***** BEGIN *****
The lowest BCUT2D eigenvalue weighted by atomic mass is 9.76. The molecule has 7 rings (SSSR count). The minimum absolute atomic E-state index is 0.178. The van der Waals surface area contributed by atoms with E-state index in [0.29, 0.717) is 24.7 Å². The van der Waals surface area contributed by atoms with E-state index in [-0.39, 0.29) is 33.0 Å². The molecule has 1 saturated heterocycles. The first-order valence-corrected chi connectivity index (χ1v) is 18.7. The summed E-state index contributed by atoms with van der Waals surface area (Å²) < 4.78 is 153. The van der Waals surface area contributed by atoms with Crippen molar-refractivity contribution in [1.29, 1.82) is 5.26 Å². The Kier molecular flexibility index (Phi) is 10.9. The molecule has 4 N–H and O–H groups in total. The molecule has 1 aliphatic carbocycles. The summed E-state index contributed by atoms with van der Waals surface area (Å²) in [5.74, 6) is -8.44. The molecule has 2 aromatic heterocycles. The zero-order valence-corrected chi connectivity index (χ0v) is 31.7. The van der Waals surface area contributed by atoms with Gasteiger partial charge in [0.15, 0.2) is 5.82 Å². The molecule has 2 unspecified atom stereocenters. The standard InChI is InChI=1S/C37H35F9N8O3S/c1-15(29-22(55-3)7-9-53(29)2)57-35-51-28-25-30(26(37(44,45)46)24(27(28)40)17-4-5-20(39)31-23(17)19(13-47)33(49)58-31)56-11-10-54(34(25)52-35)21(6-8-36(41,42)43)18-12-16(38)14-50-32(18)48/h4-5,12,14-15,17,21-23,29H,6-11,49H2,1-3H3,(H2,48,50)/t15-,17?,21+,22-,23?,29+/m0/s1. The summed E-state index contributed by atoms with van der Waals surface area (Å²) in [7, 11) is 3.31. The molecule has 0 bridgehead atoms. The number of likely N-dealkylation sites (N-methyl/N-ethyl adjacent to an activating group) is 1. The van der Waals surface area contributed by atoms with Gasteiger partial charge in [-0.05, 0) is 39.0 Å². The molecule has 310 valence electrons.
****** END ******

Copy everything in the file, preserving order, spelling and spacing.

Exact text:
The lowest BCUT2D eigenvalue weighted by atomic mass is 9.76. The molecule has 7 rings (SSSR count). The minimum absolute atomic E-state index is 0.178. The van der Waals surface area contributed by atoms with E-state index in [0.29, 0.717) is 24.7 Å². The van der Waals surface area contributed by atoms with E-state index in [-0.39, 0.29) is 33.0 Å². The molecule has 1 saturated heterocycles. The first-order valence-corrected chi connectivity index (χ1v) is 18.7. The summed E-state index contributed by atoms with van der Waals surface area (Å²) < 4.78 is 153. The van der Waals surface area contributed by atoms with Crippen molar-refractivity contribution in [1.29, 1.82) is 5.26 Å². The Kier molecular flexibility index (Phi) is 10.9. The molecule has 4 N–H and O–H groups in total. The molecule has 1 aliphatic carbocycles. The summed E-state index contributed by atoms with van der Waals surface area (Å²) in [5.74, 6) is -8.44. The molecule has 2 aromatic heterocycles. The zero-order valence-corrected chi connectivity index (χ0v) is 31.7. The van der Waals surface area contributed by atoms with Gasteiger partial charge in [0.15, 0.2) is 5.82 Å². The molecule has 2 unspecified atom stereocenters. The standard InChI is InChI=1S/C37H35F9N8O3S/c1-15(29-22(55-3)7-9-53(29)2)57-35-51-28-25-30(26(37(44,45)46)24(27(28)40)17-4-5-20(39)31-23(17)19(13-47)33(49)58-31)56-11-10-54(34(25)52-35)21(6-8-36(41,42)43)18-12-16(38)14-50-32(18)48/h4-5,12,14-15,17,21-23,29H,6-11,49H2,1-3H3,(H2,48,50)/t15-,17?,21+,22-,23?,29+/m0/s1. The summed E-state index contributed by atoms with van der Waals surface area (Å²) in [7, 11) is 3.31. The molecule has 0 bridgehead atoms. The number of likely N-dealkylation sites (N-methyl/N-ethyl adjacent to an activating group) is 1. The van der Waals surface area contributed by atoms with Gasteiger partial charge in [-0.05, 0) is 39.0 Å². The molecule has 310 valence electrons.